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Chapter 33. Learning Classifier Systems

Key Topics

Learning classifier systems (LCSs) are best understood as a combination of three popular AI techniques: genetic algorithms, rule-based systems, and reinforcement learning. LCSs are capable of learning to predict the best action based on the current situation (a classification problem).

Rule-based systems require significant involvement from a human designer—the knowledge acquisition bottleneck. Instead, a system could use the creativity of genetic algorithms and the guidance of reinforcement learning to find the right behavior autonomously—as most animals do. By using information gathered from the environment and a high-level measure of performance as feedback, it's theoretically possible for a system to find the most appropriate set of rules. In practice, the adaptation can be difficult to apply at runtime in a realistic fashion, but LCSs have their advantages compared to other approaches (for instance, they're automated).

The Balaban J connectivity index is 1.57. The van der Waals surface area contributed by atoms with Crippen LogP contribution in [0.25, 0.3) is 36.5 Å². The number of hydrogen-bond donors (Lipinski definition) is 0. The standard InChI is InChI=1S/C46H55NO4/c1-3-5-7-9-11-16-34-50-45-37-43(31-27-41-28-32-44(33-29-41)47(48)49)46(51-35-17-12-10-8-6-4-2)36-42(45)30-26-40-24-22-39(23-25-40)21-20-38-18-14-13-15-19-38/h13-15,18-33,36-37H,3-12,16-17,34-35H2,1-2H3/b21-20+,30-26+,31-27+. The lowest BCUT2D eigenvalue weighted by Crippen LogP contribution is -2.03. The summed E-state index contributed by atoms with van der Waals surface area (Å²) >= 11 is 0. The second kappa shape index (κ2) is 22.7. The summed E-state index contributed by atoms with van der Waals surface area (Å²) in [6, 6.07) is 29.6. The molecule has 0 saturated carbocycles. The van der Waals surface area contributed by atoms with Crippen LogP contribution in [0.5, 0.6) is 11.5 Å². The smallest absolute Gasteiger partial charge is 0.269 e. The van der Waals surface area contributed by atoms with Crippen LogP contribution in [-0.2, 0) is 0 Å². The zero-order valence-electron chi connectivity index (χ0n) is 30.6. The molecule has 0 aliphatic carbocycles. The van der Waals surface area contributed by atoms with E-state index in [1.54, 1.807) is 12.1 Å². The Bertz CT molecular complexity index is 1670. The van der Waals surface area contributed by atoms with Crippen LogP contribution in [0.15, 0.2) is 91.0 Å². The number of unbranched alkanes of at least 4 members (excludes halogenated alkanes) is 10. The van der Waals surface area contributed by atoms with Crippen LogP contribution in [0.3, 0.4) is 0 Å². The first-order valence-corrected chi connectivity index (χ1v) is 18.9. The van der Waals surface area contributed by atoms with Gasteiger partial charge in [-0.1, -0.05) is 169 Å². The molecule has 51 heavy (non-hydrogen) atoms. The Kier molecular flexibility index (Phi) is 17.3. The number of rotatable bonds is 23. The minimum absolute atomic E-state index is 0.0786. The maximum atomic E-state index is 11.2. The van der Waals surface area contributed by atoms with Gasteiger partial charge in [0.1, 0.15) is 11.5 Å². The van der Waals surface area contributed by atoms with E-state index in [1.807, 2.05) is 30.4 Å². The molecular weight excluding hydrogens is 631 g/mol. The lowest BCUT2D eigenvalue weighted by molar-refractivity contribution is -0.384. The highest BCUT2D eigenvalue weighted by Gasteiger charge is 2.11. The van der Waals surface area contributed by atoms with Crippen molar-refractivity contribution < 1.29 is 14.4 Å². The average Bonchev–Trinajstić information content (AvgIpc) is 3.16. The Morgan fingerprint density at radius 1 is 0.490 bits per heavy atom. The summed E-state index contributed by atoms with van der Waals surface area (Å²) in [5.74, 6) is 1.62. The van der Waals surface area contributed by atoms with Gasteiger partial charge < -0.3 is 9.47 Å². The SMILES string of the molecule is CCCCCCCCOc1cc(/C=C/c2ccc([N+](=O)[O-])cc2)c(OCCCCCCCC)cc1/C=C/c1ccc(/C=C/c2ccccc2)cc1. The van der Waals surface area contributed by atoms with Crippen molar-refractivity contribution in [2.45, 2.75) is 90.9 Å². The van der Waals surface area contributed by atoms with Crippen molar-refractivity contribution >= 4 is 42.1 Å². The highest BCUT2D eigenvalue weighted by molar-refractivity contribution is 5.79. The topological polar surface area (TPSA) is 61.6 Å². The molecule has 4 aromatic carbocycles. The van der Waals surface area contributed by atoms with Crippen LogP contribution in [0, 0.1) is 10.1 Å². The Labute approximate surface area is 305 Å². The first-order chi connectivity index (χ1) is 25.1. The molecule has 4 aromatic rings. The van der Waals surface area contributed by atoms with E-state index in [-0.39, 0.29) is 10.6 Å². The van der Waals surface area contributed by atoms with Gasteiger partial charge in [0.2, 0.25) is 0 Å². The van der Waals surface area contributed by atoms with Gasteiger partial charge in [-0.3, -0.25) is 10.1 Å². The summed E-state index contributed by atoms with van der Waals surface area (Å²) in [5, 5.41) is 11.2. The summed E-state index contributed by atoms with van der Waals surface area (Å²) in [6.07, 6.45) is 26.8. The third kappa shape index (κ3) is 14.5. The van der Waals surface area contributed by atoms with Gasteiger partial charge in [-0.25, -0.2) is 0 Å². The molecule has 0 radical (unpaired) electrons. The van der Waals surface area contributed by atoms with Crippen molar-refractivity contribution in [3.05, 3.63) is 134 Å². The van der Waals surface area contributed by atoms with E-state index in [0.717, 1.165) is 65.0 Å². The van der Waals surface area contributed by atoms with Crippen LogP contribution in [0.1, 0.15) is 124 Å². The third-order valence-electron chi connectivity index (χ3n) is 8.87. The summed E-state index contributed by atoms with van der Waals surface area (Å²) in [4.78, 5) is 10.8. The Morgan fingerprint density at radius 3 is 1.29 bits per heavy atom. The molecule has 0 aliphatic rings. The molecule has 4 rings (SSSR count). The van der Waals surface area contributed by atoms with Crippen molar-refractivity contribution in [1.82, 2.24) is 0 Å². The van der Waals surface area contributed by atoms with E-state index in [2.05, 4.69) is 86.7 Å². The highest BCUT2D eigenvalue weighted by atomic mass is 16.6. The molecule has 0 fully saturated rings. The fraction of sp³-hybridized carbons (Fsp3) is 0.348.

This chapter covers the following topics:

  • The underlying representation of an LCS as the set of rules known individually as classifiers, consisting of the head (matching the sensory input) and the body (corresponding to the effectory outputs)

  • The additional information stored by the rules, notably the prediction of their benefit and an estimate their error

  • An introduction to classifier systems, including their internal functioning from an architectural point of view and each of the components

  • The different aspects of LCSs, their different practical problems, and their applicability from a game developer's perspective

As well as introducing the theory behind classifier systems, this chapter shows one way genetic algorithms can be applied in practice.

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